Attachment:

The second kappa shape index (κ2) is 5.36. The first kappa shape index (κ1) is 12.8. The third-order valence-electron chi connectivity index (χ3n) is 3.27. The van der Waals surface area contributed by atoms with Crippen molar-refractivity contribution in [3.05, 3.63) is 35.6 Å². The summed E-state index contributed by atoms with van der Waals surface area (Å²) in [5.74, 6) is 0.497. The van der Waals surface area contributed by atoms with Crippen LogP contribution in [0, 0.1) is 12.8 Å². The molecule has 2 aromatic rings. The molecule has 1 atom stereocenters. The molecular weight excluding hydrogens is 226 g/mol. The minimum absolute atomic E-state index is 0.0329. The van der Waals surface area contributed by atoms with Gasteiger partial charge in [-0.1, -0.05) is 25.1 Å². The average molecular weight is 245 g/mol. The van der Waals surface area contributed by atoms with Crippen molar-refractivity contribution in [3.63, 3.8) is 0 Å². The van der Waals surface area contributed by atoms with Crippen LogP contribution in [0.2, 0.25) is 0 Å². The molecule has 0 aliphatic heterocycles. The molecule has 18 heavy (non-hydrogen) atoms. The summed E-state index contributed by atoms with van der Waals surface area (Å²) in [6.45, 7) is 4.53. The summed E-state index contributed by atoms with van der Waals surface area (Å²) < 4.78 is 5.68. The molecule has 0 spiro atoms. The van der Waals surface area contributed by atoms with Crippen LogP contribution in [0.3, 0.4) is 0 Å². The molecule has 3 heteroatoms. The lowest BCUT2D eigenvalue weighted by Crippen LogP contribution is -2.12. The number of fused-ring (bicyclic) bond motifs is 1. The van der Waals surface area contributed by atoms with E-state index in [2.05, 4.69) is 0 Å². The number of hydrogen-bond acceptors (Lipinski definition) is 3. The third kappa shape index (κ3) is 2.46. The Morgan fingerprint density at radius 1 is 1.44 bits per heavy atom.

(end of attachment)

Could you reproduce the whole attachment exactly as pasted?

The second kappa shape index (κ2) is 5.36. The first kappa shape index (κ1) is 12.8. The third-order valence-electron chi connectivity index (χ3n) is 3.27. The van der Waals surface area contributed by atoms with Crippen molar-refractivity contribution in [3.05, 3.63) is 35.6 Å². The summed E-state index contributed by atoms with van der Waals surface area (Å²) in [5.74, 6) is 0.497. The van der Waals surface area contributed by atoms with Crippen LogP contribution in [0, 0.1) is 12.8 Å². The molecule has 2 aromatic rings. The molecule has 1 atom stereocenters. The molecular weight excluding hydrogens is 226 g/mol. The minimum absolute atomic E-state index is 0.0329. The van der Waals surface area contributed by atoms with Gasteiger partial charge in [-0.1, -0.05) is 25.1 Å². The average molecular weight is 245 g/mol. The van der Waals surface area contributed by atoms with Crippen molar-refractivity contribution in [3.63, 3.8) is 0 Å². The van der Waals surface area contributed by atoms with Crippen LogP contribution in [0.2, 0.25) is 0 Å². The molecule has 0 aliphatic heterocycles. The molecule has 18 heavy (non-hydrogen) atoms. The summed E-state index contributed by atoms with van der Waals surface area (Å²) in [6.45, 7) is 4.53. The summed E-state index contributed by atoms with van der Waals surface area (Å²) < 4.78 is 5.68. The molecule has 0 spiro atoms. The van der Waals surface area contributed by atoms with Crippen LogP contribution in [0.3, 0.4) is 0 Å². The molecule has 3 heteroatoms. The lowest BCUT2D eigenvalue weighted by Crippen LogP contribution is -2.12. The number of fused-ring (bicyclic) bond motifs is 1. The van der Waals surface area contributed by atoms with E-state index in [2.05, 4.69) is 0 Å². The number of hydrogen-bond acceptors (Lipinski definition) is 3. The third kappa shape index (κ3) is 2.46. The Morgan fingerprint density at radius 1 is 1.44 bits per heavy atom.